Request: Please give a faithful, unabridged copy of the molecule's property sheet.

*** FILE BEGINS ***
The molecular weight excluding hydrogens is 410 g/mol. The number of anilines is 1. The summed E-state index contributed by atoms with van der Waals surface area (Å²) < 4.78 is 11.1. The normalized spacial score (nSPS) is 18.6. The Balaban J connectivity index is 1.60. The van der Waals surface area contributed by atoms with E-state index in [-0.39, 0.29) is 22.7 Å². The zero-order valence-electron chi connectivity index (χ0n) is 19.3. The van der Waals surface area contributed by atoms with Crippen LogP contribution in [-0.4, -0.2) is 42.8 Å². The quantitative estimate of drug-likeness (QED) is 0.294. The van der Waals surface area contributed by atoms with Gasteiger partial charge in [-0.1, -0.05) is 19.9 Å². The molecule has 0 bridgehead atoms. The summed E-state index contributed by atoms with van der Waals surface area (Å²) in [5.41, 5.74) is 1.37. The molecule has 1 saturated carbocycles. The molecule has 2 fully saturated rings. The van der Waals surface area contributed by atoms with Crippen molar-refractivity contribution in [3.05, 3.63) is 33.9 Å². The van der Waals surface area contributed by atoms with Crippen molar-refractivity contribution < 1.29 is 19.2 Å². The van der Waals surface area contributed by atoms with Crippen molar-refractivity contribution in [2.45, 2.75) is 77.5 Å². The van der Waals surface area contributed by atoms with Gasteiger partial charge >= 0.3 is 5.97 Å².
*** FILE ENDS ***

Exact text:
The molecular weight excluding hydrogens is 410 g/mol. The number of anilines is 1. The summed E-state index contributed by atoms with van der Waals surface area (Å²) < 4.78 is 11.1. The normalized spacial score (nSPS) is 18.6. The Balaban J connectivity index is 1.60. The van der Waals surface area contributed by atoms with E-state index in [-0.39, 0.29) is 22.7 Å². The zero-order valence-electron chi connectivity index (χ0n) is 19.3. The van der Waals surface area contributed by atoms with Crippen LogP contribution in [-0.4, -0.2) is 42.8 Å². The quantitative estimate of drug-likeness (QED) is 0.294. The van der Waals surface area contributed by atoms with Gasteiger partial charge in [-0.1, -0.05) is 19.9 Å². The molecule has 0 bridgehead atoms. The summed E-state index contributed by atoms with van der Waals surface area (Å²) in [5.41, 5.74) is 1.37. The molecule has 1 saturated carbocycles. The molecule has 2 fully saturated rings. The van der Waals surface area contributed by atoms with Crippen molar-refractivity contribution in [3.05, 3.63) is 33.9 Å². The van der Waals surface area contributed by atoms with Crippen molar-refractivity contribution < 1.29 is 19.2 Å². The van der Waals surface area contributed by atoms with Crippen molar-refractivity contribution in [2.45, 2.75) is 77.5 Å². The van der Waals surface area contributed by atoms with Gasteiger partial charge >= 0.3 is 5.97 Å².